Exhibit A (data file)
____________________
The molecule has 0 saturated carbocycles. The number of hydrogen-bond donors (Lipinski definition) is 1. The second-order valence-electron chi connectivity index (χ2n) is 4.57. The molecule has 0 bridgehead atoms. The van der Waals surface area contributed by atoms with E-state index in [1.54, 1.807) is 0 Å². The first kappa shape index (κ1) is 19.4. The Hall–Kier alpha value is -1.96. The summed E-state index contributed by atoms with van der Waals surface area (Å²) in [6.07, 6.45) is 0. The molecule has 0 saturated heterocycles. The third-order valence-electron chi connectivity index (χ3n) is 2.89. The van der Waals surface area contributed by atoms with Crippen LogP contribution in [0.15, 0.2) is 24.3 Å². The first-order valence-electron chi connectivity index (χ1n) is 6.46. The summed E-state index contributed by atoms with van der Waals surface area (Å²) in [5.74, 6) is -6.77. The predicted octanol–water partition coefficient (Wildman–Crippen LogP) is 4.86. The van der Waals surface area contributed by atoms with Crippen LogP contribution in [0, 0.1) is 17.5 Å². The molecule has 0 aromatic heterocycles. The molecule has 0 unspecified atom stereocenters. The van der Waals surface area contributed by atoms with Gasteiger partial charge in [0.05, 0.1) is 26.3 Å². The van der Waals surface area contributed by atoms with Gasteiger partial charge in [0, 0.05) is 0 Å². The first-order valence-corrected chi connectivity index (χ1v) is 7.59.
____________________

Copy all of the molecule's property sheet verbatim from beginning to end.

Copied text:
The molecule has 0 saturated carbocycles. The number of hydrogen-bond donors (Lipinski definition) is 1. The second-order valence-electron chi connectivity index (χ2n) is 4.57. The molecule has 0 bridgehead atoms. The van der Waals surface area contributed by atoms with E-state index in [1.54, 1.807) is 0 Å². The first kappa shape index (κ1) is 19.4. The Hall–Kier alpha value is -1.96. The summed E-state index contributed by atoms with van der Waals surface area (Å²) in [6.07, 6.45) is 0. The molecule has 0 saturated heterocycles. The third-order valence-electron chi connectivity index (χ3n) is 2.89. The van der Waals surface area contributed by atoms with Crippen LogP contribution in [0.15, 0.2) is 24.3 Å². The first-order valence-electron chi connectivity index (χ1n) is 6.46. The summed E-state index contributed by atoms with van der Waals surface area (Å²) in [5.74, 6) is -6.77. The predicted octanol–water partition coefficient (Wildman–Crippen LogP) is 4.86. The van der Waals surface area contributed by atoms with Crippen LogP contribution in [0, 0.1) is 17.5 Å². The molecule has 0 aromatic heterocycles. The molecule has 0 unspecified atom stereocenters. The van der Waals surface area contributed by atoms with Gasteiger partial charge in [0.05, 0.1) is 26.3 Å². The van der Waals surface area contributed by atoms with Gasteiger partial charge in [0, 0.05) is 0 Å². The first-order valence-corrected chi connectivity index (χ1v) is 7.59.